A Small Brag – re Amazon Kindle book reviews

From time to time I get a request to review a book. I’m listed as reviewing poetry, but have been sent other genres as well.

It’s work and I take it seriously. I try hard to be consistent with star counts. I send the draft review to the author for approval, which happens almost every time.

I post the review on Amazon next to the Kindle edition of the book, and sometimes elsewhere. GoodReads is a frequent request.

I do this for free. Sometimes one or more of my authors will review some of my work, sent to them electronically. I choose writers I personally considered to be five-star talents.

Most of these authors don’t even reply to my request. Even ones for whom I’ve reviewed several Kindle books.

That’s OK. I do a review for you with no obligation on your part.

I will confess that I (almost always) really enjoy these works, and frequently learn something  – a bonus.

So, if you find me on the Kindle Book Review Team, you will know where to send your work.

I’ve done about 170 ‘formal’ reviews, and half as many informal/have a look please, ones as well. That’s the brag.

Beat the Tom-Tom

This is a silly post, but I am annoyed with TomTom (the GPS manufacturer.)

If you look up a current product on their website, you’ll see that lifetime map updates are guaranteed.

If you buy a TomTom car GPS, you’ll find a coupon marked “do not lose this” which gives you lifetime updates.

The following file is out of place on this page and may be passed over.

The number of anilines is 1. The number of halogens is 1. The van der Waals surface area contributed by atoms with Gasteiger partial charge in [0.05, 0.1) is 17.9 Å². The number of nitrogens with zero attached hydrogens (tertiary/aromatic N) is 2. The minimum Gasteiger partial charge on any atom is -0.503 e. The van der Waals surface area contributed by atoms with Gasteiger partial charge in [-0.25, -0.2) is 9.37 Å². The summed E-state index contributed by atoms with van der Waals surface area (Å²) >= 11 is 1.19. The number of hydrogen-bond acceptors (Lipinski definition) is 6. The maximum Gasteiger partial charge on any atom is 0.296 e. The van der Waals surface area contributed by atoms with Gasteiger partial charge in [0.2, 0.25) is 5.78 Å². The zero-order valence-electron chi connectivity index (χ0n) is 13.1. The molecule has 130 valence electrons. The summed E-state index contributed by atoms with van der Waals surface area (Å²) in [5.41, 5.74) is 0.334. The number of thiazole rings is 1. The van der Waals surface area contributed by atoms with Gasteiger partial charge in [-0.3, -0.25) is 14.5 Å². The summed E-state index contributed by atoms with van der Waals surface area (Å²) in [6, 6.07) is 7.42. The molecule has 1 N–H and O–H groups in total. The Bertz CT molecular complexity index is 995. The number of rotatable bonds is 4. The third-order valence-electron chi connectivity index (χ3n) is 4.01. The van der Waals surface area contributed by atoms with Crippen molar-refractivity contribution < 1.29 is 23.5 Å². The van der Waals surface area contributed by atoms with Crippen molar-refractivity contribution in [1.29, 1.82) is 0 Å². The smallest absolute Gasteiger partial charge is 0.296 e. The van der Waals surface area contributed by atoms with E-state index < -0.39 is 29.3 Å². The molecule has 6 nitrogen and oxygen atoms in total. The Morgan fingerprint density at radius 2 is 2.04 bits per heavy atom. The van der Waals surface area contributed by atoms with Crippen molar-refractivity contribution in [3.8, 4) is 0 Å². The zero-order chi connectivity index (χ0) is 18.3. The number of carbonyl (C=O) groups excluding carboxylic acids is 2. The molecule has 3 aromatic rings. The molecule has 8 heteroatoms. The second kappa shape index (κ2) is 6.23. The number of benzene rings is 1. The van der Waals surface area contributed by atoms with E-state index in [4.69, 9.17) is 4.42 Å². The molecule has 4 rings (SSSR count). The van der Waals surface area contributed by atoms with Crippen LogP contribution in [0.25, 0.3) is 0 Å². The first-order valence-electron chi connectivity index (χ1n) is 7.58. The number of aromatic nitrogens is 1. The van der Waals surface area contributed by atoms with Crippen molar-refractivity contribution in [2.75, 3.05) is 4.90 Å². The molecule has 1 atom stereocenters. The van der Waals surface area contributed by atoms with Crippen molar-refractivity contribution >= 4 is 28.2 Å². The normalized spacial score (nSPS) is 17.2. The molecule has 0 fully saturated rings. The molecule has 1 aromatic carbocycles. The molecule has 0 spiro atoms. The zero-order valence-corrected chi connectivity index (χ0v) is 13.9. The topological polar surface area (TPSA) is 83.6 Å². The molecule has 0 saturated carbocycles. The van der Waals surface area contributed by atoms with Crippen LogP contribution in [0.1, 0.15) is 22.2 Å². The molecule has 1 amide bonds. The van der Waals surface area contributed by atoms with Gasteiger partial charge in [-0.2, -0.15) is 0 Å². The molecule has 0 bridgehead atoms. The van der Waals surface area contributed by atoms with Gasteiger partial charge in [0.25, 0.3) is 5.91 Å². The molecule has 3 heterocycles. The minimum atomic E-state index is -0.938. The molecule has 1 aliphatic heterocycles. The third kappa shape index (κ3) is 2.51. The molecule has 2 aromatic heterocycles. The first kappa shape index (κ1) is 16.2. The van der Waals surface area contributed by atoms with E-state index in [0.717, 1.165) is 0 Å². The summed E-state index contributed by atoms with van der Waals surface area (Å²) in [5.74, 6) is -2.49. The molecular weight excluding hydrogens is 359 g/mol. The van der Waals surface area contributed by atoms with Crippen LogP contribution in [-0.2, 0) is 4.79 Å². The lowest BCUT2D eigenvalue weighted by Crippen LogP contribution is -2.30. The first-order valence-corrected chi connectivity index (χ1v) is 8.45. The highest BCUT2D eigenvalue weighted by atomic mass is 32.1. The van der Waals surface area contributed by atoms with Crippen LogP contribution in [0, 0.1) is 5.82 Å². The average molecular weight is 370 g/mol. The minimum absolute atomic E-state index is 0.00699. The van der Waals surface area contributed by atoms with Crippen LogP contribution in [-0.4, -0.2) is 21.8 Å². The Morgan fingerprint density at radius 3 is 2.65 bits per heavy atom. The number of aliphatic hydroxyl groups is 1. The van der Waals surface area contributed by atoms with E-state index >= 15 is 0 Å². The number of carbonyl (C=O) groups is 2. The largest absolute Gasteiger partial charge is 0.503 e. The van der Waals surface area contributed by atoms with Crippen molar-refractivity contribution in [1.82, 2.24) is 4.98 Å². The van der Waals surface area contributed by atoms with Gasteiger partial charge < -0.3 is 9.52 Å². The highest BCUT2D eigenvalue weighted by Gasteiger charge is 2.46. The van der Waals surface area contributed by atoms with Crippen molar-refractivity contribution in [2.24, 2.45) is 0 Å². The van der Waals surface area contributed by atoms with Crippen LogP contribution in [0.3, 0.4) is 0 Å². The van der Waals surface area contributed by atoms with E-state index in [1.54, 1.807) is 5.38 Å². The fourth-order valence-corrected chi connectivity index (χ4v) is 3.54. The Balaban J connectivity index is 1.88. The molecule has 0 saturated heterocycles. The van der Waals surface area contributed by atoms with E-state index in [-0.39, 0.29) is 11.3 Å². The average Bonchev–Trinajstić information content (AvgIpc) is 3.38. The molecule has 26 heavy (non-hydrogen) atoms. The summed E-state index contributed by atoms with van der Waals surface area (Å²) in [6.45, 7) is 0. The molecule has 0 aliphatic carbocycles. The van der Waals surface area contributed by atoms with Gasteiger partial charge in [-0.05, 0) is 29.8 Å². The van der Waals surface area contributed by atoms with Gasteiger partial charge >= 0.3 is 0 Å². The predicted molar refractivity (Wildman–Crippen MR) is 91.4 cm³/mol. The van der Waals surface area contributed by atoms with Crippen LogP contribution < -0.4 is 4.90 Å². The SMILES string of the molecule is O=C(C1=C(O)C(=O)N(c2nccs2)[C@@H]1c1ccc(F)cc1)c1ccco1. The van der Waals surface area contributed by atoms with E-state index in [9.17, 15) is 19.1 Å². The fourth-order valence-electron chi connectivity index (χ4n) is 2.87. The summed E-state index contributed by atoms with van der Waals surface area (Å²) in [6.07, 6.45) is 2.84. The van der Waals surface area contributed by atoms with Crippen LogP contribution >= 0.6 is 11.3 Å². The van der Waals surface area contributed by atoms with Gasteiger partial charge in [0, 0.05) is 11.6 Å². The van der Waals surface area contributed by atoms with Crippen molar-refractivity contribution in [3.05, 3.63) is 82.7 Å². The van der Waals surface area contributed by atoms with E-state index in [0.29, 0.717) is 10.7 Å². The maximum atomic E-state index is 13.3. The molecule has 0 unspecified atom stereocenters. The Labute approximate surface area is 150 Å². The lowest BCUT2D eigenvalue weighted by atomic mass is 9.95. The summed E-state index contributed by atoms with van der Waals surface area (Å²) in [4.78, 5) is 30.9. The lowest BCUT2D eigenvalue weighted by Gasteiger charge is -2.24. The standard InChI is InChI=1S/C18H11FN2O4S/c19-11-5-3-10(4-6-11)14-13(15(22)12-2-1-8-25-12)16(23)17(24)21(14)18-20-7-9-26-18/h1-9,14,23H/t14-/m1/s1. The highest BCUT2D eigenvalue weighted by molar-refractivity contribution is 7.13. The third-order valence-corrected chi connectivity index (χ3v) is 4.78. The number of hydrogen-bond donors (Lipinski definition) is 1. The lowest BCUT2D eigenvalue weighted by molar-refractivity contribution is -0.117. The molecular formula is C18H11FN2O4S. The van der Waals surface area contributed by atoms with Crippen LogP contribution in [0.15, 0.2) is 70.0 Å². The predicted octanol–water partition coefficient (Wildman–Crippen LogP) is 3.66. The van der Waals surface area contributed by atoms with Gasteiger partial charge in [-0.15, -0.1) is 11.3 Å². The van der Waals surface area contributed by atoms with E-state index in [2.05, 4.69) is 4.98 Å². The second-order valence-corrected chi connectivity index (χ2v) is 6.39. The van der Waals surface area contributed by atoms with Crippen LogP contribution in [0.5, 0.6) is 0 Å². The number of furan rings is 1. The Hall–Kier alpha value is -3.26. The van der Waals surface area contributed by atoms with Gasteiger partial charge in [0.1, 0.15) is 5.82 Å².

If you forget this coupon, they’ll try to charge you for the maps the GPS box says are free.

It gets better. When your device gets too small for the map, they create a smaller version (covering less of North America) which works.

Then they tell you that your device is obsolete, and you need to pay for a one-time last-time map update.

I’m not paying for a map update. They can cut me an Eastern Canada Only map that will fit in my device.

Lifetime maps means just that.

Guess what I’ll do if this machine gets abandoned? Small claims court? Switch to Garmin?

That’s silly. But so is TomTom to ask me to pay for what they promised when I got their machine.

Don’t touch that dial: on police cameras

There was an ‘incident’ in the USA where a police camera documented police officers planting evidence. They had forgotten something about their police camera:

apparently, these cameras always keep the last thirty seconds, and when activated, keep that plus further footage. Thus the officer thought he was controlling when recording started, but inadvertently captured the previous thirty seconds as well.

Unfortunately, it appears to this blogger that police frequently get off either very lightly or scot-free. The Forcillo case in Toronto is going back on appeal.

Here’s what I think the rules should be for police cameras:

  • always on.
  • always streamed to cloud storage which is audited daily for no gaps.
  • always available to all parties in cases of possible police action being questionable.
  • always directly identifiable as to what officer is wearing the source of footage.